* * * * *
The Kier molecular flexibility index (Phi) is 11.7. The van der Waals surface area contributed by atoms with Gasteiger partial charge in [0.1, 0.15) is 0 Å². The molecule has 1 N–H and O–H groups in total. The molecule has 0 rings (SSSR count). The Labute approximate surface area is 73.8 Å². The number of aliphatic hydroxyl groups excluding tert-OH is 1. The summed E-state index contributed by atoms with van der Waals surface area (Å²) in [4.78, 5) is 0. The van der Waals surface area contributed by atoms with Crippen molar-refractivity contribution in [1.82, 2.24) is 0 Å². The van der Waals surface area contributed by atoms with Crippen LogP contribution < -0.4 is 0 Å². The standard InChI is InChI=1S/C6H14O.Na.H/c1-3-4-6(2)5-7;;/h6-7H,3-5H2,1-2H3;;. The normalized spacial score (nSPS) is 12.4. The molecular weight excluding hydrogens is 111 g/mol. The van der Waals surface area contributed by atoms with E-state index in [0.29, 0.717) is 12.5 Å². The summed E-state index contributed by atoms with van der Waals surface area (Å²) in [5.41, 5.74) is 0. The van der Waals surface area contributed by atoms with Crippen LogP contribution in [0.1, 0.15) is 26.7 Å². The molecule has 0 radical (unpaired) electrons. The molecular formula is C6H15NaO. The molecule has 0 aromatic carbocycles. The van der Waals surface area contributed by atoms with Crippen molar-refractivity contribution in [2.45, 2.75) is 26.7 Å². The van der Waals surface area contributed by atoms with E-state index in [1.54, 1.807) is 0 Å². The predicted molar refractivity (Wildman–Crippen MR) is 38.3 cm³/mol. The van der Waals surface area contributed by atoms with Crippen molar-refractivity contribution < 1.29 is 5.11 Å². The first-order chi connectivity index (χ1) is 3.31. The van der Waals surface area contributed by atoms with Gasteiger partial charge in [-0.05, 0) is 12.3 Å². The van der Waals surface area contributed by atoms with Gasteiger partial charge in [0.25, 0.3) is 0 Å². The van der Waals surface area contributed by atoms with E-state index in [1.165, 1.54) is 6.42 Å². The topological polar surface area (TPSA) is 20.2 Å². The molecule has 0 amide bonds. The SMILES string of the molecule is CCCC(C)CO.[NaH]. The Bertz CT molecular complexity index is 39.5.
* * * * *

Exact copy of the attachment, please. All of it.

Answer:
The Kier molecular flexibility index (Phi) is 11.7. The van der Waals surface area contributed by atoms with Gasteiger partial charge in [0.1, 0.15) is 0 Å². The molecule has 1 N–H and O–H groups in total. The molecule has 0 rings (SSSR count). The Labute approximate surface area is 73.8 Å². The number of aliphatic hydroxyl groups excluding tert-OH is 1. The summed E-state index contributed by atoms with van der Waals surface area (Å²) in [4.78, 5) is 0. The van der Waals surface area contributed by atoms with Crippen molar-refractivity contribution in [1.82, 2.24) is 0 Å². The van der Waals surface area contributed by atoms with Crippen LogP contribution < -0.4 is 0 Å². The standard InChI is InChI=1S/C6H14O.Na.H/c1-3-4-6(2)5-7;;/h6-7H,3-5H2,1-2H3;;. The normalized spacial score (nSPS) is 12.4. The molecular weight excluding hydrogens is 111 g/mol. The van der Waals surface area contributed by atoms with E-state index in [0.29, 0.717) is 12.5 Å². The summed E-state index contributed by atoms with van der Waals surface area (Å²) in [5.41, 5.74) is 0. The van der Waals surface area contributed by atoms with Crippen LogP contribution in [0.1, 0.15) is 26.7 Å². The molecule has 0 radical (unpaired) electrons. The molecular formula is C6H15NaO. The molecule has 0 aromatic carbocycles. The van der Waals surface area contributed by atoms with Crippen molar-refractivity contribution in [2.45, 2.75) is 26.7 Å². The van der Waals surface area contributed by atoms with E-state index in [1.54, 1.807) is 0 Å². The predicted molar refractivity (Wildman–Crippen MR) is 38.3 cm³/mol. The van der Waals surface area contributed by atoms with Crippen molar-refractivity contribution < 1.29 is 5.11 Å². The first-order chi connectivity index (χ1) is 3.31. The van der Waals surface area contributed by atoms with Gasteiger partial charge in [-0.05, 0) is 12.3 Å². The van der Waals surface area contributed by atoms with Gasteiger partial charge in [0.25, 0.3) is 0 Å². The van der Waals surface area contributed by atoms with E-state index in [1.165, 1.54) is 6.42 Å². The topological polar surface area (TPSA) is 20.2 Å². The molecule has 0 amide bonds. The SMILES string of the molecule is CCCC(C)CO.[NaH]. The Bertz CT molecular complexity index is 39.5.